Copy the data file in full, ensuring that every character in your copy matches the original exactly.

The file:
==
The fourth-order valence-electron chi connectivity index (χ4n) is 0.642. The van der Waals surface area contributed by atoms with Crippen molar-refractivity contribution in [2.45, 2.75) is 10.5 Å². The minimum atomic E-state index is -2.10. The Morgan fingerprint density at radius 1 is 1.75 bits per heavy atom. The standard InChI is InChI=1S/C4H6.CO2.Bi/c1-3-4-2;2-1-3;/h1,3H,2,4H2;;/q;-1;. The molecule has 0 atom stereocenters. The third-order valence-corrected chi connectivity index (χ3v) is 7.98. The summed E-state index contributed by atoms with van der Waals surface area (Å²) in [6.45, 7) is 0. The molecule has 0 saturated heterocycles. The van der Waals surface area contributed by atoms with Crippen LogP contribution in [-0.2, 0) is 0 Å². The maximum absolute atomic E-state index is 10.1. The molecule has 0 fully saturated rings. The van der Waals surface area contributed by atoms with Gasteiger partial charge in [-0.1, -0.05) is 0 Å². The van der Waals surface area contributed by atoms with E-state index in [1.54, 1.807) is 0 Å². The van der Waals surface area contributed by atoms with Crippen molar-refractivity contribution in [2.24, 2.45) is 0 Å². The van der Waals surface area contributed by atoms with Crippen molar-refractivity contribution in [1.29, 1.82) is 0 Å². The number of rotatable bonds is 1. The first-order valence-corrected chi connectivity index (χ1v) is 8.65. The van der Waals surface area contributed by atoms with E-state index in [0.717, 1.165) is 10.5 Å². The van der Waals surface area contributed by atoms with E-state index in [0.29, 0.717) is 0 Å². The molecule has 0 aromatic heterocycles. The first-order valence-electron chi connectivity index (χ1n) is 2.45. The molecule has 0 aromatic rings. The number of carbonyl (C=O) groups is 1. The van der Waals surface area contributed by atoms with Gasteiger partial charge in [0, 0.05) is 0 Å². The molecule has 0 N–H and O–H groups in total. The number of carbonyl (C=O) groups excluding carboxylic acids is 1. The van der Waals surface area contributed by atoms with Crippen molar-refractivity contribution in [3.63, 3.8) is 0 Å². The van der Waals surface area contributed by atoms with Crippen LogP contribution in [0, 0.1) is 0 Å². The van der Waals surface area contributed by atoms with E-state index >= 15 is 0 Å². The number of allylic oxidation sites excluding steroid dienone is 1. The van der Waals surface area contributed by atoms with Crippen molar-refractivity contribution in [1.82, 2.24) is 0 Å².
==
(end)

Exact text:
The fourth-order valence-electron chi connectivity index (χ4n) is 0.642. The van der Waals surface area contributed by atoms with Crippen molar-refractivity contribution in [2.45, 2.75) is 10.5 Å². The minimum atomic E-state index is -2.10. The Morgan fingerprint density at radius 1 is 1.75 bits per heavy atom. The standard InChI is InChI=1S/C4H6.CO2.Bi/c1-3-4-2;2-1-3;/h1,3H,2,4H2;;/q;-1;. The molecule has 0 atom stereocenters. The third-order valence-corrected chi connectivity index (χ3v) is 7.98. The summed E-state index contributed by atoms with van der Waals surface area (Å²) in [6.45, 7) is 0. The molecule has 0 saturated heterocycles. The van der Waals surface area contributed by atoms with Crippen LogP contribution in [-0.2, 0) is 0 Å². The maximum absolute atomic E-state index is 10.1. The molecule has 0 fully saturated rings. The van der Waals surface area contributed by atoms with Gasteiger partial charge in [-0.1, -0.05) is 0 Å². The van der Waals surface area contributed by atoms with E-state index in [1.54, 1.807) is 0 Å². The van der Waals surface area contributed by atoms with Crippen molar-refractivity contribution in [2.24, 2.45) is 0 Å². The van der Waals surface area contributed by atoms with Crippen molar-refractivity contribution in [1.29, 1.82) is 0 Å². The number of rotatable bonds is 1. The first-order valence-corrected chi connectivity index (χ1v) is 8.65. The van der Waals surface area contributed by atoms with E-state index in [0.717, 1.165) is 10.5 Å². The van der Waals surface area contributed by atoms with E-state index in [0.29, 0.717) is 0 Å². The molecule has 0 aromatic heterocycles. The first-order valence-electron chi connectivity index (χ1n) is 2.45. The molecule has 0 aromatic rings. The number of carbonyl (C=O) groups is 1. The van der Waals surface area contributed by atoms with Gasteiger partial charge in [0, 0.05) is 0 Å². The molecule has 0 N–H and O–H groups in total. The number of carbonyl (C=O) groups excluding carboxylic acids is 1. The van der Waals surface area contributed by atoms with Crippen molar-refractivity contribution in [3.63, 3.8) is 0 Å². The van der Waals surface area contributed by atoms with Crippen LogP contribution in [0, 0.1) is 0 Å². The van der Waals surface area contributed by atoms with E-state index >= 15 is 0 Å². The number of allylic oxidation sites excluding steroid dienone is 1. The van der Waals surface area contributed by atoms with Crippen molar-refractivity contribution in [1.82, 2.24) is 0 Å².